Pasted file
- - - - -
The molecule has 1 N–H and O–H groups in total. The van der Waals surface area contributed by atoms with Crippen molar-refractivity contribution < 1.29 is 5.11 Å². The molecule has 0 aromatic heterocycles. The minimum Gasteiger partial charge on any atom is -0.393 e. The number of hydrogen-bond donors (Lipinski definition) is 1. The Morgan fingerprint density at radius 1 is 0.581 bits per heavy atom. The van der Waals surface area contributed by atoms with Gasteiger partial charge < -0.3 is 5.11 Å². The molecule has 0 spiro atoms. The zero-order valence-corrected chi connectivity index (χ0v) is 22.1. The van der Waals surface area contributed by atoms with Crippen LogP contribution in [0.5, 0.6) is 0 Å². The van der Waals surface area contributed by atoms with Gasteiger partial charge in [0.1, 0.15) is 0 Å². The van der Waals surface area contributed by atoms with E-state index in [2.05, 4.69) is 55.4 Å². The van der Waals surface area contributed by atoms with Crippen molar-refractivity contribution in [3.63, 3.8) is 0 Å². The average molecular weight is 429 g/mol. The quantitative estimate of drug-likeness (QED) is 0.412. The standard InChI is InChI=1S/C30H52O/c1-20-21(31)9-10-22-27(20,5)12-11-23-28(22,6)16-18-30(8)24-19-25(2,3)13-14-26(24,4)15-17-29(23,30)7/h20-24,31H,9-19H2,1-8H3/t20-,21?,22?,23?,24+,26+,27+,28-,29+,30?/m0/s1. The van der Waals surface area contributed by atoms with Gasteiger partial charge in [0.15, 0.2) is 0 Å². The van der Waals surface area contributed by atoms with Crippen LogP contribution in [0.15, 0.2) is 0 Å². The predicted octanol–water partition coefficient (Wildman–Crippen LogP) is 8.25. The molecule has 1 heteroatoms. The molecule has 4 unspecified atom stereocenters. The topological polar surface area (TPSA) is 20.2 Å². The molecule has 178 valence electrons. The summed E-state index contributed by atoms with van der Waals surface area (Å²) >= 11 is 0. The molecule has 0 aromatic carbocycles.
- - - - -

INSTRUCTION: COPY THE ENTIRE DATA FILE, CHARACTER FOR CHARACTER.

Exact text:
The molecule has 1 N–H and O–H groups in total. The van der Waals surface area contributed by atoms with Crippen molar-refractivity contribution < 1.29 is 5.11 Å². The molecule has 0 aromatic heterocycles. The minimum Gasteiger partial charge on any atom is -0.393 e. The number of hydrogen-bond donors (Lipinski definition) is 1. The Morgan fingerprint density at radius 1 is 0.581 bits per heavy atom. The van der Waals surface area contributed by atoms with Gasteiger partial charge < -0.3 is 5.11 Å². The molecule has 0 spiro atoms. The zero-order valence-corrected chi connectivity index (χ0v) is 22.1. The van der Waals surface area contributed by atoms with Crippen LogP contribution in [0.5, 0.6) is 0 Å². The van der Waals surface area contributed by atoms with Gasteiger partial charge in [0.1, 0.15) is 0 Å². The van der Waals surface area contributed by atoms with E-state index in [2.05, 4.69) is 55.4 Å². The van der Waals surface area contributed by atoms with Crippen molar-refractivity contribution in [3.63, 3.8) is 0 Å². The average molecular weight is 429 g/mol. The quantitative estimate of drug-likeness (QED) is 0.412. The standard InChI is InChI=1S/C30H52O/c1-20-21(31)9-10-22-27(20,5)12-11-23-28(22,6)16-18-30(8)24-19-25(2,3)13-14-26(24,4)15-17-29(23,30)7/h20-24,31H,9-19H2,1-8H3/t20-,21?,22?,23?,24+,26+,27+,28-,29+,30?/m0/s1. The van der Waals surface area contributed by atoms with Gasteiger partial charge in [0.15, 0.2) is 0 Å². The van der Waals surface area contributed by atoms with Crippen LogP contribution in [0.15, 0.2) is 0 Å². The predicted octanol–water partition coefficient (Wildman–Crippen LogP) is 8.25. The molecule has 1 heteroatoms. The molecule has 4 unspecified atom stereocenters. The topological polar surface area (TPSA) is 20.2 Å². The molecule has 178 valence electrons. The summed E-state index contributed by atoms with van der Waals surface area (Å²) >= 11 is 0. The molecule has 0 aromatic carbocycles.